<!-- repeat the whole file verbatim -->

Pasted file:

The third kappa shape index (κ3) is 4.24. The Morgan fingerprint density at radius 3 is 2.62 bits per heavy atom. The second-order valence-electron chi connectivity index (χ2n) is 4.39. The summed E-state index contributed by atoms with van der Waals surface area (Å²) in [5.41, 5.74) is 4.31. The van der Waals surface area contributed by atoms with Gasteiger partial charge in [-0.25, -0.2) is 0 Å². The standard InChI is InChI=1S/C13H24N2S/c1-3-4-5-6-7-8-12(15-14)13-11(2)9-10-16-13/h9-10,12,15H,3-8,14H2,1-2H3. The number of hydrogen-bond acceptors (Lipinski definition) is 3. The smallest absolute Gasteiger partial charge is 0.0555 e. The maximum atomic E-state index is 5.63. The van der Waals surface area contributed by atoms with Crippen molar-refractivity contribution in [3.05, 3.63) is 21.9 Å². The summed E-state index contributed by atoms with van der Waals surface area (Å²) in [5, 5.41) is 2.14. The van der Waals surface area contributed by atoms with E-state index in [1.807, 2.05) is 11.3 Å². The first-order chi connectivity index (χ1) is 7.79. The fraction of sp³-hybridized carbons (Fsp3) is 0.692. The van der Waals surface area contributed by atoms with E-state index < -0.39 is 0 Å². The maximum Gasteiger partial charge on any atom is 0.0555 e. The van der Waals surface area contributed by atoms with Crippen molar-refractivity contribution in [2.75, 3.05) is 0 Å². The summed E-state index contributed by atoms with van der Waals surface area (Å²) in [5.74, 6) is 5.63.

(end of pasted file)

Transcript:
The third kappa shape index (κ3) is 4.24. The Morgan fingerprint density at radius 3 is 2.62 bits per heavy atom. The second-order valence-electron chi connectivity index (χ2n) is 4.39. The summed E-state index contributed by atoms with van der Waals surface area (Å²) in [5.41, 5.74) is 4.31. The van der Waals surface area contributed by atoms with Gasteiger partial charge in [-0.25, -0.2) is 0 Å². The standard InChI is InChI=1S/C13H24N2S/c1-3-4-5-6-7-8-12(15-14)13-11(2)9-10-16-13/h9-10,12,15H,3-8,14H2,1-2H3. The number of hydrogen-bond acceptors (Lipinski definition) is 3. The smallest absolute Gasteiger partial charge is 0.0555 e. The maximum atomic E-state index is 5.63. The van der Waals surface area contributed by atoms with Crippen molar-refractivity contribution in [3.05, 3.63) is 21.9 Å². The summed E-state index contributed by atoms with van der Waals surface area (Å²) in [5, 5.41) is 2.14. The van der Waals surface area contributed by atoms with E-state index in [1.807, 2.05) is 11.3 Å². The first-order chi connectivity index (χ1) is 7.79. The fraction of sp³-hybridized carbons (Fsp3) is 0.692. The van der Waals surface area contributed by atoms with E-state index < -0.39 is 0 Å². The maximum Gasteiger partial charge on any atom is 0.0555 e. The van der Waals surface area contributed by atoms with Crippen molar-refractivity contribution in [2.75, 3.05) is 0 Å². The summed E-state index contributed by atoms with van der Waals surface area (Å²) in [5.74, 6) is 5.63.